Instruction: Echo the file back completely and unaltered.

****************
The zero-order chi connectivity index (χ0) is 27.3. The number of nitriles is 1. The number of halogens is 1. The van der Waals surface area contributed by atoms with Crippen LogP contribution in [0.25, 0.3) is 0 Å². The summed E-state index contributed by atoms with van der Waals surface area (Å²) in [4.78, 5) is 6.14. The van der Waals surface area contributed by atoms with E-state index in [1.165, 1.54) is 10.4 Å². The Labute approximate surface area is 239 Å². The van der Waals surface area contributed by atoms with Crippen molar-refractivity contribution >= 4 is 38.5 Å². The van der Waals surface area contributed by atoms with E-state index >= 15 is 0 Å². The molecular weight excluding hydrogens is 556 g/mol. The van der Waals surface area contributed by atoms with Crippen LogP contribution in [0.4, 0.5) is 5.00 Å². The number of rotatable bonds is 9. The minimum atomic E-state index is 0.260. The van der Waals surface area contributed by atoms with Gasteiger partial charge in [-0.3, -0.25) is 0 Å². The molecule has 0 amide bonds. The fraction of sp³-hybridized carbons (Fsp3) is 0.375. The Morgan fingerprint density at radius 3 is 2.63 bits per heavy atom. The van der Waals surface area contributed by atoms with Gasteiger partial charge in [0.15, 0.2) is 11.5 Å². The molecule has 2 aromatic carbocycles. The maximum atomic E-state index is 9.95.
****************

The zero-order chi connectivity index (χ0) is 27.3. The number of nitriles is 1. The number of halogens is 1. The van der Waals surface area contributed by atoms with Crippen LogP contribution in [0.25, 0.3) is 0 Å². The summed E-state index contributed by atoms with van der Waals surface area (Å²) in [4.78, 5) is 6.14. The van der Waals surface area contributed by atoms with E-state index in [1.165, 1.54) is 10.4 Å². The Labute approximate surface area is 239 Å². The van der Waals surface area contributed by atoms with Crippen molar-refractivity contribution >= 4 is 38.5 Å². The van der Waals surface area contributed by atoms with E-state index >= 15 is 0 Å². The molecular weight excluding hydrogens is 556 g/mol. The van der Waals surface area contributed by atoms with Crippen LogP contribution in [0.4, 0.5) is 5.00 Å². The number of rotatable bonds is 9. The minimum atomic E-state index is 0.260. The van der Waals surface area contributed by atoms with Gasteiger partial charge in [-0.3, -0.25) is 0 Å². The molecule has 0 amide bonds. The fraction of sp³-hybridized carbons (Fsp3) is 0.375. The Morgan fingerprint density at radius 3 is 2.63 bits per heavy atom. The van der Waals surface area contributed by atoms with Gasteiger partial charge in [0.15, 0.2) is 11.5 Å². The molecule has 2 aromatic carbocycles. The maximum atomic E-state index is 9.95.